Whether or not you work in an oncology setting, Advancing Care: Cancer in Hispanic/Latino Populations is appropriate for you. It was developed with nurses and other healthcare professionals in all fields of practice in mind. Try it for yourself, and share it with your colleagues. Leave a review on the course site, and let me know what you think about it, as well.
Full Disclosure: I had the privilege of working with the developing organizations on this project from inception to completion. I am a part of the CNE planning committee for this activity. I did not receive any remuneration for this blog post, which reflects my opinions only.
A new report from the International Federation of Health Plans compares health care costs among countries; to no surprise, health costs within the U.S. exceed all other countries for 22 of the 23 services included in the survey. For example, the cost of Nexium® in the U.S. is $193, while it is $69 in Switzerland, $23 in France, and $3 in India.
American friends, you’ll likely be sickened as you take a peek at the average cost of a physician appointment in the U.S. versus other countries (page 17). I hope your ill feelings recover quickly, as the cost per day of a hospital stay in the U.S. is $3,949 compared to Chile – $1,552, Australia – $934, Switzerland – $690, France – $655, Germany – $632, Spain – $515, Argentina – $380, and India – $236.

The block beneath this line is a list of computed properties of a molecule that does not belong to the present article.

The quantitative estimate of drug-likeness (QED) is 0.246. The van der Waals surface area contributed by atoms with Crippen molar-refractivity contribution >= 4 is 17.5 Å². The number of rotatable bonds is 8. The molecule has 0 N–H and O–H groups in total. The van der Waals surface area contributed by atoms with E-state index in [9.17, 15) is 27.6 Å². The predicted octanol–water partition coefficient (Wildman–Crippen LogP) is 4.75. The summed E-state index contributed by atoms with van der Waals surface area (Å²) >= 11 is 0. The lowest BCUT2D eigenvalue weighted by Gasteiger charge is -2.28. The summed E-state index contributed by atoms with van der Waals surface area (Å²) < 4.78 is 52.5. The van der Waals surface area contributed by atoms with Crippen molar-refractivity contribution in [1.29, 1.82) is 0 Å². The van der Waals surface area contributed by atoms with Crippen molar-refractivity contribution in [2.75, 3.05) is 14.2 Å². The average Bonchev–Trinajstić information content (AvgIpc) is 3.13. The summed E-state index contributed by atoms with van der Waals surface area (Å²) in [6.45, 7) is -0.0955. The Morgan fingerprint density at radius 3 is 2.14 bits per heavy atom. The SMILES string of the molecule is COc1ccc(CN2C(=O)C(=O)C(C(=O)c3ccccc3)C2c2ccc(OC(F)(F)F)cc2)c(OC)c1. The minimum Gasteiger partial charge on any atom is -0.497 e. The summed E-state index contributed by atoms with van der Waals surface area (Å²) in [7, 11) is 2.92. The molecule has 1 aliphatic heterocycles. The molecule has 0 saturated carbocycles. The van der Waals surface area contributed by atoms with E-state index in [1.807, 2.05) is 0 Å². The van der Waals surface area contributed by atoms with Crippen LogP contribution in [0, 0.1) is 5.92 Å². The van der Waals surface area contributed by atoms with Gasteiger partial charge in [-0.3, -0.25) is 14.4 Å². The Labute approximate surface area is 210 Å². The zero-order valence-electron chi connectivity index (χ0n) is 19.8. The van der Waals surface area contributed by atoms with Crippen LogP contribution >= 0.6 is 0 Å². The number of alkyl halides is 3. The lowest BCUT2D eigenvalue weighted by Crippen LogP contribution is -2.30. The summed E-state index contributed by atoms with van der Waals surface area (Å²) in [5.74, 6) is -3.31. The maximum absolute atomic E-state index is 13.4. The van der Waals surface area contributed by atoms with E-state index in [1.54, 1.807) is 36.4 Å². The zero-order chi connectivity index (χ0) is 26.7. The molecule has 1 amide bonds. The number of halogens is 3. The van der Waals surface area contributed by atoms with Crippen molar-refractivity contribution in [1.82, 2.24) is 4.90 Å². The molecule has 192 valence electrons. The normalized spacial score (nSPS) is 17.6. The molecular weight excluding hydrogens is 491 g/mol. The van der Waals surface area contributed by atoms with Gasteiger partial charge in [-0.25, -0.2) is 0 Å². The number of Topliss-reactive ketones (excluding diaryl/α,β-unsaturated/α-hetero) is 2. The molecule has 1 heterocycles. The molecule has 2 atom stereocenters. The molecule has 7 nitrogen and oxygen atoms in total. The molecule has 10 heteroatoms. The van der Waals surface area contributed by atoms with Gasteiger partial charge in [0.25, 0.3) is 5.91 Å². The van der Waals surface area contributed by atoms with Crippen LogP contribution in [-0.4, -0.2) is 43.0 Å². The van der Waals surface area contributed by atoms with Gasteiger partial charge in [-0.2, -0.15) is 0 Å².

There’s no denying our health care system needs a major change.
It’s easy to look back at moments in history and think, “How could they let that happen?” Now is one of those times our children will look back on, as well.
If you haven’t seen this video, please watch it. Yes, it’s 30 minutes long; yes, I hope it spurs you to action. If you think Joseph Kony has nothing to do with health care across the globe, you are mistaken. Separated by continents and oceans, we have colleagues in the midst of unthinkable war and daily life, people who need our help. Part of what we do as advocates is make the invisible people visible, the unheard heard. Now is no different. Nurses, physicians, pharmacists, therapists, nutritionists, and every other healthcare professional need to take notice and take action. It’s the right thing to do.
I am joining millions of other individuals and thousands of websites worldwide, such as Wikipedia and Google, to speak out against American censorship, which is currently proposed by two Federal bills – the House’s Stop Online Piracy Act (SOPA) and the Senate’s Protect IP Act (PIPA). The bill names sound great, and I am all for protecting privacy and curbing piracy but not in the name of censorship. Here’s a quick video of what’s happening. Thanks, Fight for the Future, for this video.